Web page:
Resonance propagator properties

In summary, the first part shows that the imaginary part of a propagator is given by $$Im(M)=-\pi\delta(p^2-m^2)$$ when the propagator is in the form $$iM=\frac{i}{p^2-m^2+i\epsilon}$$. The second part discusses the effects of loops of particles on the propagator, showing that the imaginary parts can arise if certain kinematic conditions are met. The series of loop corrections to the propagator can be summed to obtain a new propagator with an imaginary mass term, $$\frac{i}{p^2-m^2+im\Gamma}$$. However, the specific details and calculations for this part are not fully understood at this time
  • #1
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Homework Statement


(This is part of a problem from Schwarz book on QFT).
1. Show that a propagator only has an imaginary part if it goes on-shell. Explicitly, show that $$Im(M)=-\pi\delta(p^2-m^2)$$ when $$iM=\frac{i}{p^2-m^2+i\epsilon}$$
2. Loops of particles can produce effective interactions which have imaginary parts. Suppose we have another particle ##\psi## and an interaction ##\phi\psi\psi## in the Lagrangian. Loops of ##\phi## will have imaginary parts if and only if ##\psi## is lighter than half of ##\phi##, that is, if ##\phi \to \psi \psi## is allowed kinematically. Draw a series of loop corrections to the ##\phi## propagator. Show that if these give an imaginary number, you can sum the graphs to get for the propagator $$\frac{i}{p^2-m^2+im\Gamma}$$

Homework Equations

The Attempt at a Solution


1. So we have $$M=\frac{1}{p^2-m^2+i\epsilon} = \frac{p^2-m^2-i\epsilon}{(p^2-m^2)^2+\epsilon^2}$$ $$Im(M) = \frac{-\epsilon}{(p^2-m^2)^2+\epsilon^2}$$ How do I get a ##\pi## and a delta function from this? And why would ##p^2\neq m^2## imply that this is zero?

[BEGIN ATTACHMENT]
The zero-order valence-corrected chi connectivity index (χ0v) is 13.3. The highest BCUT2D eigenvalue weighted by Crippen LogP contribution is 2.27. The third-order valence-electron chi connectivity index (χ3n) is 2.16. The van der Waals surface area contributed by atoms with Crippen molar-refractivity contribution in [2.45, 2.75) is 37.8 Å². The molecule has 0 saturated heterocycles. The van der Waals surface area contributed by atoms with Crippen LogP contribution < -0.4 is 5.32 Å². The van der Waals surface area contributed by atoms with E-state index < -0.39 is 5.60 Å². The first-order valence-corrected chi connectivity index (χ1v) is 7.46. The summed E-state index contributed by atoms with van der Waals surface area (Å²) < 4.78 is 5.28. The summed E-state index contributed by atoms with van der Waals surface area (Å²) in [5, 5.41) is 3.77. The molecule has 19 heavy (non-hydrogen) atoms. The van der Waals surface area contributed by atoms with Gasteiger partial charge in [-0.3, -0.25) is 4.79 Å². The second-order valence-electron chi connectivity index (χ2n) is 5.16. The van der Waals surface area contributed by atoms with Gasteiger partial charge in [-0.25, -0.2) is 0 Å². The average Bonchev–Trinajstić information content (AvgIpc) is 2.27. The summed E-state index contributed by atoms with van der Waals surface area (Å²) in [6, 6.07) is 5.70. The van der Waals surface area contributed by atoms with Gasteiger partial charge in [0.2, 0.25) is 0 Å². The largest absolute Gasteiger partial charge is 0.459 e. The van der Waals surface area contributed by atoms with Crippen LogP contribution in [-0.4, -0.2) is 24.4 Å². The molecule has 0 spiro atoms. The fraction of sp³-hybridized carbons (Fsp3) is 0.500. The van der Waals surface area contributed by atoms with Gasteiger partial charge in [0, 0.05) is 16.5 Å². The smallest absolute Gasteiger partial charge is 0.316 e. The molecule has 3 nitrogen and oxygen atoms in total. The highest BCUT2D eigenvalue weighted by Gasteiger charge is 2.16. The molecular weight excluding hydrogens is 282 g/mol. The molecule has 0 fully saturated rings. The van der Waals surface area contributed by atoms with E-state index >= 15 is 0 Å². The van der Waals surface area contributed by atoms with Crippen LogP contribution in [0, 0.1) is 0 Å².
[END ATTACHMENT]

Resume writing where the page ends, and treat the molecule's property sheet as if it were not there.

2. I am not sure I understand this part. If we write corrections we would have first a straight line (simple propagator), then one loop, 2 loops and so on, so I assume we need a power series. But I am not sure how to proceed, what should I write for the propagators of the 2 particles? And I am not sure how does the imaginary part come into play (maybe if I do part 1 I can understand this better).
 
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  • #2
Malamala said:

Homework Statement


(This is part of a problem from Schwarz book on QFT).
1. Show that a propagator only has an imaginary part if it goes on-shell. Explicitly, show that $$Im(M)=-\pi\delta(p^2-m^2)$$ when $$iM=\frac{i}{p^2-m^2+i\epsilon}$$
2. Loops of particles can produce effective interactions which have imaginary parts. Suppose we have another particle ##\psi## and an interaction ##\phi\psi\psi## in the Lagrangian. Loops of ##\phi## will have imaginary parts if and only if ##\psi## is lighter than half of ##\phi##, that is, if ##\phi \to \psi \psi## is allowed kinematically. Draw a series of loop corrections to the ##\phi## propagator. Show that if these give an imaginary number, you can sum the graphs to get for the propagator $$\frac{i}{p^2-m^2+im\Gamma}$$

Homework Equations

The Attempt at a Solution


1. So we have $$M=\frac{1}{p^2-m^2+i\epsilon} = \frac{p^2-m^2-i\epsilon}{(p^2-m^2)^2+\epsilon^2}$$ $$Im(M) = \frac{-\epsilon}{(p^2-m^2)^2+\epsilon^2}$$ How do I get a ##\pi## and a delta function from this? And why would ##p^2\neq m^2## imply that this is zero?

Set ##p^2 = m^2## and then take the limit ##\epsilon \rightarrow 0##, what do you get? Now take ##p^2 \neq m^2## and then take the limit ##\epsilon \rightarrow 0##, what do you get? This is the first clue that it could be a Dirac delta. To prove it, define ##p^2-m^2 \equiv x## and integrate over x. Then look at what happens when ##\epsilon \rightarrow 0## when x =0 or not zero.
 
  • #3
nrqed said:
Set ##p^2 = m^2## and then take the limit ##\epsilon \rightarrow 0##, what do you get? Now take ##p^2 \neq m^2## and then take the limit ##\epsilon \rightarrow 0##, what do you get? This is the first clue that it could be a Dirac delta. To prove it, define ##p^2-m^2 \equiv x## and integrate over x. Then look at what happens when ##\epsilon \rightarrow 0## when x =0 or not zero.
Thank you for you reply. So I did it somehow, similar to what you suggested I assume, using Poisson kernel. Could you please tell me if this is ok? So letting ##x=p^2-x^2## we have: $$Im(M)=lim_{\epsilon \to 0}-\frac{-\epsilon}{x^2+\epsilon^2}=lim_{\epsilon \to 0}-\pi\int_{-\infty}^\infty e^{2\pi i \alpha x - |\alpha \epsilon|}d\alpha=-\pi\int_{-\infty}^\infty e^{2\pi i \alpha x}d\alpha=-\pi\delta(x)=-\pi\delta(p^2-x^2)$$ Is this formally correct? Also any suggestion about the second part? Thank you again!
 
  • #4
Malamala said:

Homework Statement


(This is part of a problem from Schwarz book on QFT).
1. Show that a propagator only has an imaginary part if it goes on-shell. Explicitly, show that $$Im(M)=-\pi\delta(p^2-m^2)$$ when $$iM=\frac{i}{p^2-m^2+i\epsilon}$$